The British government is considering plans to release beavers back into the wild across England about four centuries after the dam-building mammals became extinct in the country.
The proposals, a cautious step towards establishing a native beaver population, would see the animals reintroduced if strict criteria were met, along with an assessment of their impact on the land and other species.
It comes after a successful five-year trial on the Otter River in Devon, south-west England, concluded that a family of beavers had a beneficial effect on the local ecology.
It was the first legally sanctioned reintroduction to England of an extinct native mammal.
"Today marks a significant milestone for the reintroduction of beavers in the wild," Environment Minister George Eustice said on Tuesday, at the start of a 12-week consultation on the plans.
"But we also understand that there are implications for landowners so we are taking a cautious approach to ensure that all potential impacts are carefully considered."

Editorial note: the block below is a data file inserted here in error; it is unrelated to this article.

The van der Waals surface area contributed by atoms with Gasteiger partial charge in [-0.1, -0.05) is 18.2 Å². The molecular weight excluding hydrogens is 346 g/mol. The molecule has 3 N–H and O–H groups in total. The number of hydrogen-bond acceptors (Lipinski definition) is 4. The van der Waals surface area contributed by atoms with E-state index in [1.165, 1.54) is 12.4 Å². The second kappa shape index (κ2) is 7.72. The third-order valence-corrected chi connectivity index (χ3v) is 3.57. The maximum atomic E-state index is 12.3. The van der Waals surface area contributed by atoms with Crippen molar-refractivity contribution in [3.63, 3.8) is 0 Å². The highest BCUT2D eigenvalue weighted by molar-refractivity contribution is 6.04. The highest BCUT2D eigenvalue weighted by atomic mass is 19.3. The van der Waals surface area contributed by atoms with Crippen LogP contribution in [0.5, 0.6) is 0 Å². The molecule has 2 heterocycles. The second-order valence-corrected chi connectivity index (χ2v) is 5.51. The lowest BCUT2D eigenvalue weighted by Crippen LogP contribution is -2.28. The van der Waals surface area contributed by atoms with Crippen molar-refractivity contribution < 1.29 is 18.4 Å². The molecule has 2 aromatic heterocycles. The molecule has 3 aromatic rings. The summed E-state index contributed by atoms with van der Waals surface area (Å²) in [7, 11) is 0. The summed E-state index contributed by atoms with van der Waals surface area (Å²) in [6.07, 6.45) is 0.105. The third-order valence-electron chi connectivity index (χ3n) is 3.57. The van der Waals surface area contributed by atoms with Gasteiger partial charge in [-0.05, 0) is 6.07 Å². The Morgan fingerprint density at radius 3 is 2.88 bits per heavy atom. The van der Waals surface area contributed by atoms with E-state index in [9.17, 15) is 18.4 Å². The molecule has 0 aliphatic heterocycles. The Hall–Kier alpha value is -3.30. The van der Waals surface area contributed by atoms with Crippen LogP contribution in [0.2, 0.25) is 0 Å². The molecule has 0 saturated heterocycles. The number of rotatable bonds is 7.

The government said beavers could play a hugely significant role in helping to restore nature, creating dams from trees, mud and rocks, which raise water levels and create wetland habitats that support the recovery of a wide range of native species.
The semi-aquatic vegetarian mammals were hunted to extinction in Britain about 400 years ago for their meat, fur and castoreum, a secretion that was used in medicine and perfumes.
The government said it also planned to make it an offence to capture, kill, disturb or injure beavers, or damage their breeding sites.